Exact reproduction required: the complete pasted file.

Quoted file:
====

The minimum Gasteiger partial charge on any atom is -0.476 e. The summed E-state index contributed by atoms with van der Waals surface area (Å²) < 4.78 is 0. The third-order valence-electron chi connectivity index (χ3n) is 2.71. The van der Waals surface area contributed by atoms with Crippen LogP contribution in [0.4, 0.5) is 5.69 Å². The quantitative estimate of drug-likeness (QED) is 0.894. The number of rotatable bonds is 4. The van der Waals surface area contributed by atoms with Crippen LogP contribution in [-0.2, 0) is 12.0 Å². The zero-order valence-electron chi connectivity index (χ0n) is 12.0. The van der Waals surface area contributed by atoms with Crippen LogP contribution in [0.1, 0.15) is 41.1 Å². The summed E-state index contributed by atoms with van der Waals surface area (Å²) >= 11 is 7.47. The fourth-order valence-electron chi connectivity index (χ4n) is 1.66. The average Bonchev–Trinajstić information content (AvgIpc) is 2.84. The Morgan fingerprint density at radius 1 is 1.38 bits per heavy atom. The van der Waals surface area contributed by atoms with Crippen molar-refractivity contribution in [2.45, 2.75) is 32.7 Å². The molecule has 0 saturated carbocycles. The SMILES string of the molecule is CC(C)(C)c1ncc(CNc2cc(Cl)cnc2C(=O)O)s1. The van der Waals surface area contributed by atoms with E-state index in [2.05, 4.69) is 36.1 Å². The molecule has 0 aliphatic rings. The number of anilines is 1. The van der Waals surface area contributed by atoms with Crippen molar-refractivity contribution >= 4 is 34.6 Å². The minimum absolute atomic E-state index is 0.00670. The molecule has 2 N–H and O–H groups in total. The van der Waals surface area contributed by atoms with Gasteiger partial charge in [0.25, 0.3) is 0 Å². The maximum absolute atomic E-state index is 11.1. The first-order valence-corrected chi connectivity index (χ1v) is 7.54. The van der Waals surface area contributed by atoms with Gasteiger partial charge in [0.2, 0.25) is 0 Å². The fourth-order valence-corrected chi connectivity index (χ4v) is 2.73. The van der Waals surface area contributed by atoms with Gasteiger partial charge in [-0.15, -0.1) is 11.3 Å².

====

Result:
The minimum Gasteiger partial charge on any atom is -0.476 e. The summed E-state index contributed by atoms with van der Waals surface area (Å²) < 4.78 is 0. The third-order valence-electron chi connectivity index (χ3n) is 2.71. The van der Waals surface area contributed by atoms with Crippen LogP contribution in [0.4, 0.5) is 5.69 Å². The quantitative estimate of drug-likeness (QED) is 0.894. The number of rotatable bonds is 4. The van der Waals surface area contributed by atoms with Crippen LogP contribution in [-0.2, 0) is 12.0 Å². The zero-order valence-electron chi connectivity index (χ0n) is 12.0. The van der Waals surface area contributed by atoms with Crippen LogP contribution in [0.1, 0.15) is 41.1 Å². The summed E-state index contributed by atoms with van der Waals surface area (Å²) >= 11 is 7.47. The fourth-order valence-electron chi connectivity index (χ4n) is 1.66. The average Bonchev–Trinajstić information content (AvgIpc) is 2.84. The Morgan fingerprint density at radius 1 is 1.38 bits per heavy atom. The van der Waals surface area contributed by atoms with Crippen molar-refractivity contribution in [2.45, 2.75) is 32.7 Å². The molecule has 0 saturated carbocycles. The SMILES string of the molecule is CC(C)(C)c1ncc(CNc2cc(Cl)cnc2C(=O)O)s1. The van der Waals surface area contributed by atoms with E-state index in [2.05, 4.69) is 36.1 Å². The molecule has 0 aliphatic rings. The number of anilines is 1. The van der Waals surface area contributed by atoms with Crippen molar-refractivity contribution >= 4 is 34.6 Å². The minimum absolute atomic E-state index is 0.00670. The molecule has 2 N–H and O–H groups in total. The van der Waals surface area contributed by atoms with Gasteiger partial charge in [0.25, 0.3) is 0 Å². The maximum absolute atomic E-state index is 11.1. The first-order valence-corrected chi connectivity index (χ1v) is 7.54. The van der Waals surface area contributed by atoms with Gasteiger partial charge in [0.2, 0.25) is 0 Å². The fourth-order valence-corrected chi connectivity index (χ4v) is 2.73. The van der Waals surface area contributed by atoms with Gasteiger partial charge in [-0.15, -0.1) is 11.3 Å².